Long-suppressed investigative records related to the David Brame scandal must be released Friday, a state court ruled Wednesday.
The order from Eric Schmidt, court commissioner of Division II of the state Court of Appeals, requires the City of Tacoma to release the records after 4:30 p.m. Friday unless members of a Tacoma police union fight the decision.
The union is running out of appeal options. The Tacoma Police Management Association, which represents lieutenants and captains, can ask for a full review of Schmidt’s decision by a panel of Appeals Court judges or seek relief from the state Supreme Court.
Mark Langford, union president, said the 19-member union will hold a general membership meeting today to discuss a possible appeal.
“I think it’s probably unlikely,” Langford said.
The records, contained on 33 computer disks, come from an administrative investigation of city and police department employees conducted in 2004 by the Washington State Patrol.
Spurred by the events of April 26, 2003, when Police Chief Brame fatally shot his wife, Crystal Judson Brame, and himself, the investigation examined allegations of misconduct against 33 employees, concluding in most cases that they did nothing wrong.
The News Tribune requested the records more than a year ago, but the city refused to disclose them, saying the investigation was continuing. The newspaper renewed its request in August of this year, and the city agreed to release the records.
At that point, the police union sought a court order to block disclosure. The union argued that release of the records would violate its members’ privacy.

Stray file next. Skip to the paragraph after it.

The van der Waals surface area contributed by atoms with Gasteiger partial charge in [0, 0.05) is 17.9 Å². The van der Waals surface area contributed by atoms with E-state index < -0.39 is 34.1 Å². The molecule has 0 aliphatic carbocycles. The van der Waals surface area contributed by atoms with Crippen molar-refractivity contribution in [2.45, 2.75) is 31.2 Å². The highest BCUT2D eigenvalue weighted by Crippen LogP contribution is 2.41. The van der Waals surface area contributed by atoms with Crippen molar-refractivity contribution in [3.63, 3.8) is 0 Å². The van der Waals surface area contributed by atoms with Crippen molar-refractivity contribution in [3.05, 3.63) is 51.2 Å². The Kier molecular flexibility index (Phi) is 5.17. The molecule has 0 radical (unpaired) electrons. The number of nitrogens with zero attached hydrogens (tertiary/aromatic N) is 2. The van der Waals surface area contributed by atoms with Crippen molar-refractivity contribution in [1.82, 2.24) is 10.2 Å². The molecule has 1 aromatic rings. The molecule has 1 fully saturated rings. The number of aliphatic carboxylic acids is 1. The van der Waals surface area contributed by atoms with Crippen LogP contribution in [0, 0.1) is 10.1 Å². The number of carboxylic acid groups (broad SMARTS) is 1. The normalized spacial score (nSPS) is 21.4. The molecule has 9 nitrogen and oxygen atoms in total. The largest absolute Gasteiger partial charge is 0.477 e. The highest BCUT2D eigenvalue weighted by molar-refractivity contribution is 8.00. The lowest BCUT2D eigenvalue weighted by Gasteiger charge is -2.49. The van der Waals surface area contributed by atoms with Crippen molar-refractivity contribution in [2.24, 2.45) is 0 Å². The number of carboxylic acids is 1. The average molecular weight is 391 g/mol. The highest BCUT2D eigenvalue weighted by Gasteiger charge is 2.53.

In September, a lower court ruled against the union and ordered the records released. The union appealed to the state court. Wednesday’s ruling revolved around the union’s request for a stay, which would have later permitted a full argument in front of the court.
Union attorney Steve Hansen argued that disclosure of the records would violate the privacy of eight union members targeted by the investigation and hinder effective law enforcement. Also, he said, city leaders previously promised union members that records would not be released if allegations against the police employees were not substantiated.
Attorneys for the city and The News Tribune argued that the allegations in the records already have been disclosed by previous investigations of the Brame scandal. That meant questions of privacy and effective law enforcement no longer mattered, they said.
“The city has now carefully concluded that in this case and at this time, disclosure is appropriate,” said Assistant City Attorney Cheryl Carlson.
“There is no harm in releasing these records,” said Shelley Hall, attorney for The News Tribune. “The harm is in withholding them any longer.”
Schmidt rejected the union’s arguments, siding with attorneys for the city and the newspaper. He noted that the union provided no evidence to support its claim of privacy violations and hindrances to effective law enforcement.
“The officers’ appeal is totally devoid of merit,” Schmidt said.